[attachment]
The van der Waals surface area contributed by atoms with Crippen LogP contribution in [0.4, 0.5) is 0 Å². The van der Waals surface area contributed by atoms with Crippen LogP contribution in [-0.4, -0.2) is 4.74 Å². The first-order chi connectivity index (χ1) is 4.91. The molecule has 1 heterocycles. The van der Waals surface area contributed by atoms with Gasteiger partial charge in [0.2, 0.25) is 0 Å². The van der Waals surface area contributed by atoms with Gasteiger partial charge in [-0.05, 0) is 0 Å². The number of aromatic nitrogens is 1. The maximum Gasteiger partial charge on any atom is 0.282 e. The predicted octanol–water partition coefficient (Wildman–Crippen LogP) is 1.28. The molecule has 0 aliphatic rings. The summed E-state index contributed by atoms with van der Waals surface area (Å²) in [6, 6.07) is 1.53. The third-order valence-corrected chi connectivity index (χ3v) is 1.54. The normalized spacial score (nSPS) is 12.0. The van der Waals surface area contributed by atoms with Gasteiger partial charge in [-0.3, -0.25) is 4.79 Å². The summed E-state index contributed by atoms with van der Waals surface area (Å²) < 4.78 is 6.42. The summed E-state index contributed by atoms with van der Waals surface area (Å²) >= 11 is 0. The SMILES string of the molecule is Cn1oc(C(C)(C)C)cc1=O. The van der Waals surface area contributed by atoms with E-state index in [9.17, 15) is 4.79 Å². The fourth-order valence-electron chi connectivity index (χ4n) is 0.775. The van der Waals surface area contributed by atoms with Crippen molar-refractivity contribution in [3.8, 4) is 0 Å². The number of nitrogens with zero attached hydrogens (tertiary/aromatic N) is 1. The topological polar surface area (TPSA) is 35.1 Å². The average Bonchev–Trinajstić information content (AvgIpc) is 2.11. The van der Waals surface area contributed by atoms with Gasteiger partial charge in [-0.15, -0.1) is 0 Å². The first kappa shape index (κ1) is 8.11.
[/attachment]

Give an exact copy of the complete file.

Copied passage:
The van der Waals surface area contributed by atoms with Crippen LogP contribution in [0.4, 0.5) is 0 Å². The van der Waals surface area contributed by atoms with Crippen LogP contribution in [-0.4, -0.2) is 4.74 Å². The first-order chi connectivity index (χ1) is 4.91. The molecule has 1 heterocycles. The van der Waals surface area contributed by atoms with Gasteiger partial charge in [0.2, 0.25) is 0 Å². The van der Waals surface area contributed by atoms with Gasteiger partial charge in [-0.05, 0) is 0 Å². The number of aromatic nitrogens is 1. The maximum Gasteiger partial charge on any atom is 0.282 e. The predicted octanol–water partition coefficient (Wildman–Crippen LogP) is 1.28. The molecule has 0 aliphatic rings. The summed E-state index contributed by atoms with van der Waals surface area (Å²) in [6, 6.07) is 1.53. The third-order valence-corrected chi connectivity index (χ3v) is 1.54. The normalized spacial score (nSPS) is 12.0. The van der Waals surface area contributed by atoms with Gasteiger partial charge in [-0.3, -0.25) is 4.79 Å². The summed E-state index contributed by atoms with van der Waals surface area (Å²) < 4.78 is 6.42. The summed E-state index contributed by atoms with van der Waals surface area (Å²) >= 11 is 0. The SMILES string of the molecule is Cn1oc(C(C)(C)C)cc1=O. The van der Waals surface area contributed by atoms with E-state index in [9.17, 15) is 4.79 Å². The fourth-order valence-electron chi connectivity index (χ4n) is 0.775. The van der Waals surface area contributed by atoms with Crippen molar-refractivity contribution in [3.8, 4) is 0 Å². The number of nitrogens with zero attached hydrogens (tertiary/aromatic N) is 1. The topological polar surface area (TPSA) is 35.1 Å². The average Bonchev–Trinajstić information content (AvgIpc) is 2.11. The van der Waals surface area contributed by atoms with Gasteiger partial charge in [-0.15, -0.1) is 0 Å². The first kappa shape index (κ1) is 8.11.